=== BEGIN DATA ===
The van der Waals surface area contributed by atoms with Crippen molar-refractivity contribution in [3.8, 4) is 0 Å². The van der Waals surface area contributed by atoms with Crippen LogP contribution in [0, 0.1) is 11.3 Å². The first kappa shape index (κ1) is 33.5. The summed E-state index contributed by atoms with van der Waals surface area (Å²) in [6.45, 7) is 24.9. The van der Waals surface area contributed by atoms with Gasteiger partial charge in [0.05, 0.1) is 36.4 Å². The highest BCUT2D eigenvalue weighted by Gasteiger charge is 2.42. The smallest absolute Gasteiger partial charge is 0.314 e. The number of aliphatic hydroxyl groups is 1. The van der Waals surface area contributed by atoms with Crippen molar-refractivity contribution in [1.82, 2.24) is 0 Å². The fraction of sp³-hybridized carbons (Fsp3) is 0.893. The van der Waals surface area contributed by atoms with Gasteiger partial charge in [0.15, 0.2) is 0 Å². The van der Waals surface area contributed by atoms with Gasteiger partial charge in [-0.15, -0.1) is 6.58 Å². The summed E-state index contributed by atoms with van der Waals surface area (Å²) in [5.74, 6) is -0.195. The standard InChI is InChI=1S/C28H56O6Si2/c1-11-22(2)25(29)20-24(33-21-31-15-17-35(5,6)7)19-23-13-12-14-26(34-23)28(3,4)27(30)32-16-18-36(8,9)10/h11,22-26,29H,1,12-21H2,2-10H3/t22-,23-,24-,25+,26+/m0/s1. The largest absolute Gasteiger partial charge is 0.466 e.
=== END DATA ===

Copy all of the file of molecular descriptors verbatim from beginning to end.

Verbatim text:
The van der Waals surface area contributed by atoms with Crippen molar-refractivity contribution in [3.8, 4) is 0 Å². The van der Waals surface area contributed by atoms with Crippen LogP contribution in [0, 0.1) is 11.3 Å². The first kappa shape index (κ1) is 33.5. The summed E-state index contributed by atoms with van der Waals surface area (Å²) in [6.45, 7) is 24.9. The van der Waals surface area contributed by atoms with Gasteiger partial charge in [0.05, 0.1) is 36.4 Å². The highest BCUT2D eigenvalue weighted by Gasteiger charge is 2.42. The smallest absolute Gasteiger partial charge is 0.314 e. The number of aliphatic hydroxyl groups is 1. The van der Waals surface area contributed by atoms with Crippen molar-refractivity contribution in [1.82, 2.24) is 0 Å². The fraction of sp³-hybridized carbons (Fsp3) is 0.893. The van der Waals surface area contributed by atoms with Gasteiger partial charge in [0.15, 0.2) is 0 Å². The van der Waals surface area contributed by atoms with Gasteiger partial charge in [-0.15, -0.1) is 6.58 Å². The summed E-state index contributed by atoms with van der Waals surface area (Å²) in [5.74, 6) is -0.195. The standard InChI is InChI=1S/C28H56O6Si2/c1-11-22(2)25(29)20-24(33-21-31-15-17-35(5,6)7)19-23-13-12-14-26(34-23)28(3,4)27(30)32-16-18-36(8,9)10/h11,22-26,29H,1,12-21H2,2-10H3/t22-,23-,24-,25+,26+/m0/s1. The largest absolute Gasteiger partial charge is 0.466 e.